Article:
The Greek government on Wednesday tabled the first budget drawn up since the country exited the bailout era last August.
The 2019 budget projects a GDP surplus of 3.6 percent, against a target of 3.5 percent, and a growth rate of 2.5 percent versus 2 percent this year.
With the surplus, the government intends to distribute social dividends on the basis of income criteria to weaker economic groups, vowing to offer housing subsidies; reduce the ENFIA property tax by up to 30 percent; reduce corporate taxation from 29 percent to 25 percent; and strengthen special-education schools by hiring 4,500 teachers.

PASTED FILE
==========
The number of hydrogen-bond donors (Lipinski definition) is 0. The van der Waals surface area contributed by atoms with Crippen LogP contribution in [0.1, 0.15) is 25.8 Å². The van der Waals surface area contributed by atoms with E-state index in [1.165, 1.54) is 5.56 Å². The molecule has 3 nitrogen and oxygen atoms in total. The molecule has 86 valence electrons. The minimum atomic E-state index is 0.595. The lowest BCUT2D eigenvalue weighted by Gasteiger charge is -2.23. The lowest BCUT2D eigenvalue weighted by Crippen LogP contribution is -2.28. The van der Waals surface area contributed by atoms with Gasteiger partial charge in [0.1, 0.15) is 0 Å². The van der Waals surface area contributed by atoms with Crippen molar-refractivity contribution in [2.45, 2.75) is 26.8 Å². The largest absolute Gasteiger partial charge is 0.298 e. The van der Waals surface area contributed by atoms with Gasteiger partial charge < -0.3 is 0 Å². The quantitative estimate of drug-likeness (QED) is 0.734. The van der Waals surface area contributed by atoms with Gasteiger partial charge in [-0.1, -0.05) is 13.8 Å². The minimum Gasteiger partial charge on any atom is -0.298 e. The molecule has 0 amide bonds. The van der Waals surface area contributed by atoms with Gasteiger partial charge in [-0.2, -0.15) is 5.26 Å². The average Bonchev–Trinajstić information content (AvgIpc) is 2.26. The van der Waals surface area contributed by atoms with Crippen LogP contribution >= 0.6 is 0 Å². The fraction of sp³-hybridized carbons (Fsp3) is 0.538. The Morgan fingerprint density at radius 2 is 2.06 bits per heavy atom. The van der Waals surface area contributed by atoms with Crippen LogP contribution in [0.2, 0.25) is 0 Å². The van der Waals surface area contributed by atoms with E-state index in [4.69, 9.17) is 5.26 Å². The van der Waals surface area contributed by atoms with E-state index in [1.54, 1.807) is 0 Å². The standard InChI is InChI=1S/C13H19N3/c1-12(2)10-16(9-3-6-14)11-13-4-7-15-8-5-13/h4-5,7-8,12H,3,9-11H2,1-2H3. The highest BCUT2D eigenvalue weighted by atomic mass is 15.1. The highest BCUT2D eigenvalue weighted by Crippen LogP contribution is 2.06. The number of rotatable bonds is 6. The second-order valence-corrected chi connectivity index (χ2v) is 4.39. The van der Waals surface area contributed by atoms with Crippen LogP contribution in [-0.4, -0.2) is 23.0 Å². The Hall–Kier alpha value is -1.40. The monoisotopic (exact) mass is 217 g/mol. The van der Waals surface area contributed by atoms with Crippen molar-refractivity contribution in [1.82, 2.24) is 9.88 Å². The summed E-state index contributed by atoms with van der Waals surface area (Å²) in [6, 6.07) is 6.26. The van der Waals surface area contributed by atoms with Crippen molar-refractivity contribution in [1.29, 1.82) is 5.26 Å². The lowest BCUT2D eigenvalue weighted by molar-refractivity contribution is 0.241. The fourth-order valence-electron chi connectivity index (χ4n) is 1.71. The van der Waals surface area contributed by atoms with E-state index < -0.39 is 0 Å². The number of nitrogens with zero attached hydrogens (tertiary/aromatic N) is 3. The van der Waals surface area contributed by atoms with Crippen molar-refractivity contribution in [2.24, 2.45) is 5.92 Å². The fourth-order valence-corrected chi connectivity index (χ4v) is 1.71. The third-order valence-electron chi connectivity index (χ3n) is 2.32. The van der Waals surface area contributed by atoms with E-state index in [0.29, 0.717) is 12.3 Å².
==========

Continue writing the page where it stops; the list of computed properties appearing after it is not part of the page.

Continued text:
Spending on social needs will exceed 900 million euros, instead of the 750 million originally budgeted.
The budget needs to be approved by the “Eurogroup”, which indicated on Monday that it will be seen favorably, but a final decision is not expected until early next month.
European Commissioner for Economic and Financial Affairs Pierre Moscovici said that “there will be no negative surprises”, and Eurogroup President Mario Centeno expressed confidence that Greece would continue to progress with economic reforms, reach its fiscal targets and “continue to be a success story.”